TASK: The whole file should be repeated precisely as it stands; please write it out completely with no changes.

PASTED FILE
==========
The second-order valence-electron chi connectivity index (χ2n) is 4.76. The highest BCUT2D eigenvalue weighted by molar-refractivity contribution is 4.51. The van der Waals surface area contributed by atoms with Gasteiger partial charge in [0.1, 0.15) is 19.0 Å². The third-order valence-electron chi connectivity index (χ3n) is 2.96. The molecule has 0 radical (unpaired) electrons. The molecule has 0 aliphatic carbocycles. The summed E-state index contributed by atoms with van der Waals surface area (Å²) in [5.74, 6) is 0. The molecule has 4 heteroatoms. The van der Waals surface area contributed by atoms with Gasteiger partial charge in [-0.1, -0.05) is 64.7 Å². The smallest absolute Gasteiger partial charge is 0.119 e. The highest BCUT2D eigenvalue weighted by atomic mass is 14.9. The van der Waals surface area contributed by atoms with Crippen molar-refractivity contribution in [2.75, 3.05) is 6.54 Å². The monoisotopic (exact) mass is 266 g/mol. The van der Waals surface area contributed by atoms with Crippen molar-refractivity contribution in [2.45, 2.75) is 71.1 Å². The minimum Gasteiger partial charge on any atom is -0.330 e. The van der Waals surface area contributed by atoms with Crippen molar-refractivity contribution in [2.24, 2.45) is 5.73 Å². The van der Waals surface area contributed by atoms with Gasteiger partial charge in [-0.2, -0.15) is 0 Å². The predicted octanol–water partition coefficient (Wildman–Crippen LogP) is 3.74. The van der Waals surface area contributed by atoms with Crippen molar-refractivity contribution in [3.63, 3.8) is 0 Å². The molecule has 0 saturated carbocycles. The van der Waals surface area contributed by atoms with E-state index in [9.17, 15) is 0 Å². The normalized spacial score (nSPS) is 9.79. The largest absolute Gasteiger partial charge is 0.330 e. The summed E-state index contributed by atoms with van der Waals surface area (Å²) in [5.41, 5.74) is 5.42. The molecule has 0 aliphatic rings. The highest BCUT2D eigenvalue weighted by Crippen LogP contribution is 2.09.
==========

The second-order valence-electron chi connectivity index (χ2n) is 4.76. The highest BCUT2D eigenvalue weighted by molar-refractivity contribution is 4.51. The van der Waals surface area contributed by atoms with Gasteiger partial charge in [0.1, 0.15) is 19.0 Å². The third-order valence-electron chi connectivity index (χ3n) is 2.96. The molecule has 0 radical (unpaired) electrons. The molecule has 0 aliphatic carbocycles. The summed E-state index contributed by atoms with van der Waals surface area (Å²) in [5.74, 6) is 0. The molecule has 4 heteroatoms. The van der Waals surface area contributed by atoms with Gasteiger partial charge in [-0.1, -0.05) is 64.7 Å². The smallest absolute Gasteiger partial charge is 0.119 e. The highest BCUT2D eigenvalue weighted by atomic mass is 14.9. The van der Waals surface area contributed by atoms with Crippen molar-refractivity contribution in [2.75, 3.05) is 6.54 Å². The monoisotopic (exact) mass is 266 g/mol. The van der Waals surface area contributed by atoms with Crippen molar-refractivity contribution in [2.45, 2.75) is 71.1 Å². The minimum Gasteiger partial charge on any atom is -0.330 e. The van der Waals surface area contributed by atoms with Crippen molar-refractivity contribution in [2.24, 2.45) is 5.73 Å². The van der Waals surface area contributed by atoms with Gasteiger partial charge in [-0.2, -0.15) is 0 Å². The predicted octanol–water partition coefficient (Wildman–Crippen LogP) is 3.74. The van der Waals surface area contributed by atoms with Crippen molar-refractivity contribution in [3.63, 3.8) is 0 Å². The molecule has 0 saturated carbocycles. The van der Waals surface area contributed by atoms with E-state index in [9.17, 15) is 0 Å². The normalized spacial score (nSPS) is 9.79. The largest absolute Gasteiger partial charge is 0.330 e. The summed E-state index contributed by atoms with van der Waals surface area (Å²) in [5.41, 5.74) is 5.42. The molecule has 0 aliphatic rings. The highest BCUT2D eigenvalue weighted by Crippen LogP contribution is 2.09.